In 2003, the United Nations (UN) called for an in-depth study on all forms of violence against women. This was intended to be, “A statistical overview on all forms of violence against women, in order to better evaluate the scale of such violence, while identifying gaps in: 1 - Declaration on the Elimination of Violence against Women, UN Doc A/RES/48/104, 20 December 1993; 2- Fourth World Conference on Women Platform for Action, Strategic Objective D.2, No. 129(a), 1995. 3 - Violence in the Americas - A Regional Analysis Including a Review of the Implementation of the Inter-American Convention on the Prevention, Punishment and Eradication of Violence Against Women: Executive Summary, 2000. The data collection and formulating proposals for assessing the extent of the problem.”4 One of the specific areas to be examined is the economic costs of violence against women. This brief is written within the context of this larger UN study, and its purpose is to provide an overview of the work that has been undertaken world-wide on the economic costs of this gender-based violence. The focus of the analysis is to examine estimates of the costs of violence, to compare methodologies used, and to understand the scope of what has been accomplished to date. The paper analyzes existing studies, shows their geographic coverage, indicates the types of costs addressed, and discusses the strengths and weaknesses of the methodologies used.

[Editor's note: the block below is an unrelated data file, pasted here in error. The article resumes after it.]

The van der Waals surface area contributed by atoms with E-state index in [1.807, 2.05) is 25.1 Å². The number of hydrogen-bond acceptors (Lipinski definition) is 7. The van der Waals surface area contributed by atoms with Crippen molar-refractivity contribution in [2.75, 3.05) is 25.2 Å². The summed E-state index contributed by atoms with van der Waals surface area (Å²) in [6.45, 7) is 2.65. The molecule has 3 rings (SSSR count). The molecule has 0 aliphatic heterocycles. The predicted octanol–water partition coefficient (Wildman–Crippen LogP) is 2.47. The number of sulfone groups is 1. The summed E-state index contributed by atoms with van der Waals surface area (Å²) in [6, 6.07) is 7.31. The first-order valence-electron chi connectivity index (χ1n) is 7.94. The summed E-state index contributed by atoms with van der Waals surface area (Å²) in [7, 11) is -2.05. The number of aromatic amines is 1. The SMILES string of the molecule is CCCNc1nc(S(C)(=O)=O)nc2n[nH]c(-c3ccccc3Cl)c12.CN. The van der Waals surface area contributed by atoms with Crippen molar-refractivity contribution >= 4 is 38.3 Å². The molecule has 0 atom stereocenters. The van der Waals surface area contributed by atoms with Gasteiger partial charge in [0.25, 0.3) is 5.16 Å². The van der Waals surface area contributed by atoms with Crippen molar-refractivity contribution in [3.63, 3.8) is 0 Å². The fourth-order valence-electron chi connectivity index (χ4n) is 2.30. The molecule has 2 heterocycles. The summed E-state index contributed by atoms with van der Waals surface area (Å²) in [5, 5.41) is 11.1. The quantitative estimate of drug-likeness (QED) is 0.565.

|United Nations and The University of Western Ontario
|Tanis Day, PhD Katherine McKenna, PhD Audra Bowlus, PhD